Let me give you an example of a woman with whom I worked who wondered why she wasn't reaching her full potential. Susan was a procurement manager for a Fortune 100 oil company. She'd been with this firm for more than twelve years when she expressed frustration over not moving as far or as fast as male colleagues who'd commenced employment at the same time she did. Although Susan thought there might be gender bias at play, she never considered how she contributed to her own career plateauing. Before Susan and I met one-on-one in a coaching session, I had the opportunity to observe her in meetings with her peers.
At the first meeting I noticed this attractive woman with long blond hair, diminutive figure, and deep blue eyes. Being from Texas, she spoke with a delicate Southern accent and had an alluring way of cocking her head and smiling as she listened to others. She was a pleasure to have in the room, but she reminded me of a cheerleader-attractive, vivacious, warm, and supportive.
As others spoke, she nodded her head and smiled. When she did speak, she used equivocating phrases like "Perhaps we should consider . . ."; "Maybe it's because . . ."; and "What if we . . ." Because of these behaviors no one would ever accuse Susan of being offensive, but neither would they consider her executive material.
After several more meetings at which I observed her behavior vis-à-vis her peers, Susan and I met privately to explore her career aspirations. Based on her looks, demeanor, and what I had heard her say in meetings, I assumed she was perhaps thirty to thirty-five years old. I was floored when she told me she was forty-seven, with nearly twenty years' experience in the area of procurement. I had no clue she had that kind of history and experience-and if I didn't, no one else did either. Without realizing it, Susan was acting in ways consistent with her socialization. She had received so much positive reinforcement for these behaviors that she'd come to believe they were the only ways she could act and still be successful.
Susan bought into the stereotype of bein' a girl.
Truth be told, the behaviors she exhibited in meetings did contribute to her early career success. The problem was that they would not contribute to reaching future goals and aspirations. Her management, peers, and direct reports acknowledged she was a delight to work with, but they didn't seriously consider her for more senior positions or high-visibility projects. Susan acted like a girl and, accordingly, was treated like one. Although she knew she had to do some things differently if she were to have any chance of reaching her potential, she didn't have a clue what they would be.
I eventually came to learn Susan was the youngest of four children and the only girl in the family. She was the apple of Daddy's eye and protected by her brothers. She learned early on that being a girl was a good thing. She used it to her advantage. And as Susan grew up, she continued to rely on the stereotypically feminine behaviors that resulted in getting her needs met. She was the student teachers loved having in class, the classmate with whom everyone wanted to be friends, and the cheerleader everyone admired. Susan had no reference for alternative ways of acting that would bring her closer to her dream of being promoted to a vice president position.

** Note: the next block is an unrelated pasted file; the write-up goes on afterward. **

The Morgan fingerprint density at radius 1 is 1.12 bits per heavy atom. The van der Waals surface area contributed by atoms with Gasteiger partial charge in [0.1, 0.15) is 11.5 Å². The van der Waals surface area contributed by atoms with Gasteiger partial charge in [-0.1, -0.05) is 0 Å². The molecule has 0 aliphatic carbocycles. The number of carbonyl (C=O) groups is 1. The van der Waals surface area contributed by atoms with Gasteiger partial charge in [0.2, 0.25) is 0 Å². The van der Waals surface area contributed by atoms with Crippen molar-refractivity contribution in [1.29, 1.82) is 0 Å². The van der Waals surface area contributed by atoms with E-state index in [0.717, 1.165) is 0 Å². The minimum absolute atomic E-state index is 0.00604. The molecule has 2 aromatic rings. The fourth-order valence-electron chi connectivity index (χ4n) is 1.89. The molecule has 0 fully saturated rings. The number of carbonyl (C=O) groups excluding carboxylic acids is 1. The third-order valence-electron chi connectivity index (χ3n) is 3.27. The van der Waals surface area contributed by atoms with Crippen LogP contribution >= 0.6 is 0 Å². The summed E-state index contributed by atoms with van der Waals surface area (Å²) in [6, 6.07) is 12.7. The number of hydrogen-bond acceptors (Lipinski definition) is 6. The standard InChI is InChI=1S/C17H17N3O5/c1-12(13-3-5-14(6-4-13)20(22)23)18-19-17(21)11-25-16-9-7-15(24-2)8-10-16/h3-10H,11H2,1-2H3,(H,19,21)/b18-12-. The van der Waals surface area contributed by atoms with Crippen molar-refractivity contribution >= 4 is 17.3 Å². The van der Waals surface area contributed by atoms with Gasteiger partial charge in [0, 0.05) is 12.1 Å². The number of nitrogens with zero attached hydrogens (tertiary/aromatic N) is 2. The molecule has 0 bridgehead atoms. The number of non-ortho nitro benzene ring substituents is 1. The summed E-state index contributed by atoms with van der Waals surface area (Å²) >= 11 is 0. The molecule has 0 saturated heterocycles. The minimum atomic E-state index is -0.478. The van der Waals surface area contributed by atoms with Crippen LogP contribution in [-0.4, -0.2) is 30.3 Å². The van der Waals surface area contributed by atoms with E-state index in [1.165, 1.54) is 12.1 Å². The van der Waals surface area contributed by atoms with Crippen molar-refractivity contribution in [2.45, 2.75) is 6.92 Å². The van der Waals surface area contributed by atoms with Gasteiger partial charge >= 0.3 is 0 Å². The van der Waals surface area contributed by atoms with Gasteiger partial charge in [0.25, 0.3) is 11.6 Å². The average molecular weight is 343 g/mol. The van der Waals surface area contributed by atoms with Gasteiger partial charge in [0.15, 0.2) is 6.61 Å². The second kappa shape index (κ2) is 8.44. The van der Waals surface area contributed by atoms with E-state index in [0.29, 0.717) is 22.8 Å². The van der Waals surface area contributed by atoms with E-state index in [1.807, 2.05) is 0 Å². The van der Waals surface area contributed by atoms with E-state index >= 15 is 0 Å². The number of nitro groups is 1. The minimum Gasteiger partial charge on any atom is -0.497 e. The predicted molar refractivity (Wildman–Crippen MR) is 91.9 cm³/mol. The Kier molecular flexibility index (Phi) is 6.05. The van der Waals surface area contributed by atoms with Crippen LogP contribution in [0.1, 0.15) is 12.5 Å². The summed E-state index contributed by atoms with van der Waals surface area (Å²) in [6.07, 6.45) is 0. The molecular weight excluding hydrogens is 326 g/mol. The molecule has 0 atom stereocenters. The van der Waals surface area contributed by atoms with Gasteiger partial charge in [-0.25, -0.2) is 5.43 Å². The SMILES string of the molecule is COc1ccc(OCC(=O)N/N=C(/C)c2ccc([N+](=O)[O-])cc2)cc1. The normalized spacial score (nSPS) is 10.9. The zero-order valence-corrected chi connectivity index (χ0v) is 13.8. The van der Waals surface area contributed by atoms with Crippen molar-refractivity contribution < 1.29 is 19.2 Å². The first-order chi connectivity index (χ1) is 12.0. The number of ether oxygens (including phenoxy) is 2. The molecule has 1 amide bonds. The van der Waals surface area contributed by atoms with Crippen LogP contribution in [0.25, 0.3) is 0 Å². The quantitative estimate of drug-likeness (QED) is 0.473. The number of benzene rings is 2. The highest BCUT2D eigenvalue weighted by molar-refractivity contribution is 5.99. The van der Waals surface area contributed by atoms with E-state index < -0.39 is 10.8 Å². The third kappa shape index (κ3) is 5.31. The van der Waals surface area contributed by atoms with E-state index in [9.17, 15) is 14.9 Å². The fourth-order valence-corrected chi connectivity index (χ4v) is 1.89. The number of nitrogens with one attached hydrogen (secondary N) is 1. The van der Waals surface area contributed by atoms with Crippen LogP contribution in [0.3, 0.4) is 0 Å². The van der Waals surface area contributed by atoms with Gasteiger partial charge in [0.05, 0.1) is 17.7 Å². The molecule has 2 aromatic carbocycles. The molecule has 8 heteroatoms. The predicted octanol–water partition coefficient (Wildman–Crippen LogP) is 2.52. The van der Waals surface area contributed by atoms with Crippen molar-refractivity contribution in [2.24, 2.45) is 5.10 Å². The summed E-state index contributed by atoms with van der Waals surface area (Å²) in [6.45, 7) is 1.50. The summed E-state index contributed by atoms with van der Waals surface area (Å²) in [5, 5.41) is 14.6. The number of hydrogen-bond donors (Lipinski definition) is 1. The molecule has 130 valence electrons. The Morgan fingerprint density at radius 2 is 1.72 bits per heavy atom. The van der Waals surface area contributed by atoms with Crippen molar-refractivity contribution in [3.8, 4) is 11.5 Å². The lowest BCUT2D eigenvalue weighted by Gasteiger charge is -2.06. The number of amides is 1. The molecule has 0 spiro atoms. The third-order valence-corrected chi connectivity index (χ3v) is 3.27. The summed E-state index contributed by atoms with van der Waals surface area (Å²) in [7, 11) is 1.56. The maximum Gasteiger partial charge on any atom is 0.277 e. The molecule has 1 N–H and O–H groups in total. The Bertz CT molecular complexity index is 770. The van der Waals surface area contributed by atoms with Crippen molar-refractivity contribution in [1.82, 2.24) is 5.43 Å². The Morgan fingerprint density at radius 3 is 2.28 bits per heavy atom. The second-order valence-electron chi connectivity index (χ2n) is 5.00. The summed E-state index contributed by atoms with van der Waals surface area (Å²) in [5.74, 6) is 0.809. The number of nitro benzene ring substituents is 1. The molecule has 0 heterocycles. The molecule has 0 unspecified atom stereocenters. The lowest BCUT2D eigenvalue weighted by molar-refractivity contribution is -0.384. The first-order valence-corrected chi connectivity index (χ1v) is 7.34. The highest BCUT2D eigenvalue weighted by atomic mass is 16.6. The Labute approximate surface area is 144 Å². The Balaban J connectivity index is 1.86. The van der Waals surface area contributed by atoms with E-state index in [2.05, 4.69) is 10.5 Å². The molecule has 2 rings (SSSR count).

We're All Girls at Heart
Although Susan is an extreme example of how being a girl can pay huge dividends, most of us have some Susan in us. We behave in ways consistent with the roles we were socialized to play, thereby never completely moving from girlhood to womanhood. As nurturers, supporters, or helpmates, we are more invested in seeing others get their needs met than we are in ensuring that ours are acknowledged. And there's another catch. When we do try to break out of those roles and act in more mature, self-actualizing ways, we are often met with subtle-and not-so-subtle-resistance designed to keep us in a girl role. Comments like "You're so cute when you're angry," "What's the matter? Are you on the rag?" or "Why can't you be satisfied with where you are?" are designed to keep us in the role of a girl.
When others question our femininity or the validity of our feelings, our typical response is to back off rather than make waves. We question the veracity of our experience. If it's fight or flight, we often flee. And every time we do, we take a step back into girlhood and question our self-worth. In this way we collude with others to remain girls rather than become women. And here is where we must begin to accept responsibility for not getting our needs met or never reaching our full potential. Eleanor Roosevelt was right when she said, "No one can make you feel inferior without your consent." Stop consenting. Stop colluding. Quit bein' a girl!
Managing Your Anxiety
I can see by the looks on women's faces, and from their comments, that anxiety and confusion are part of the learning process. My 1989 audiotape, Women and Power: Understand Your Fear/Releasing Your Potential, and my book, Women, Anger & Depression: Strategies for Self-Empowerment (Health Communications, 1991) contain now dated examples, but the content related to the process remains on target. More than a decade later, when the suggestion is made to embrace their power, women reject the notion of being perceived as too masculine, aggressive, or uncooperative out of fear. It is so counter to our socialization that we dismiss it out of hand. The notion that we must be for others rather than for ourselves is implanted so strongly that we are reluctant to explore the alternative.